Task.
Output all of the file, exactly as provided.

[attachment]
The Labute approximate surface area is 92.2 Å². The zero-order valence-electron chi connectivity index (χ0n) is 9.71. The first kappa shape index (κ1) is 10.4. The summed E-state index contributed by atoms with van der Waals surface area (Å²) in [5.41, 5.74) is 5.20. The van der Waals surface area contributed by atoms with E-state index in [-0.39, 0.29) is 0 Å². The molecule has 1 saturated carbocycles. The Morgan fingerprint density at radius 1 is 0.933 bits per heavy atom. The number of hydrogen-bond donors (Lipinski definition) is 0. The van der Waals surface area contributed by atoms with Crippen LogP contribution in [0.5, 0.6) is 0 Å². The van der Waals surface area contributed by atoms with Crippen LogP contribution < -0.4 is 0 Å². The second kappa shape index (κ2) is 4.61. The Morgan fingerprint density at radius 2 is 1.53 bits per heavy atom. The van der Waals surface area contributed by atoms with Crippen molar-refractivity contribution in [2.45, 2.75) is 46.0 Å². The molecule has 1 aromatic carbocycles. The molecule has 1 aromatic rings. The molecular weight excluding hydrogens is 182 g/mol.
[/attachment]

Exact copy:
The Labute approximate surface area is 92.2 Å². The zero-order valence-electron chi connectivity index (χ0n) is 9.71. The first kappa shape index (κ1) is 10.4. The summed E-state index contributed by atoms with van der Waals surface area (Å²) in [5.41, 5.74) is 5.20. The van der Waals surface area contributed by atoms with E-state index in [-0.39, 0.29) is 0 Å². The molecule has 1 saturated carbocycles. The Morgan fingerprint density at radius 1 is 0.933 bits per heavy atom. The number of hydrogen-bond donors (Lipinski definition) is 0. The van der Waals surface area contributed by atoms with Crippen LogP contribution in [0.5, 0.6) is 0 Å². The van der Waals surface area contributed by atoms with Crippen LogP contribution < -0.4 is 0 Å². The second kappa shape index (κ2) is 4.61. The Morgan fingerprint density at radius 2 is 1.53 bits per heavy atom. The van der Waals surface area contributed by atoms with Crippen molar-refractivity contribution in [2.45, 2.75) is 46.0 Å². The molecule has 1 aromatic carbocycles. The molecule has 1 aromatic rings. The molecular weight excluding hydrogens is 182 g/mol.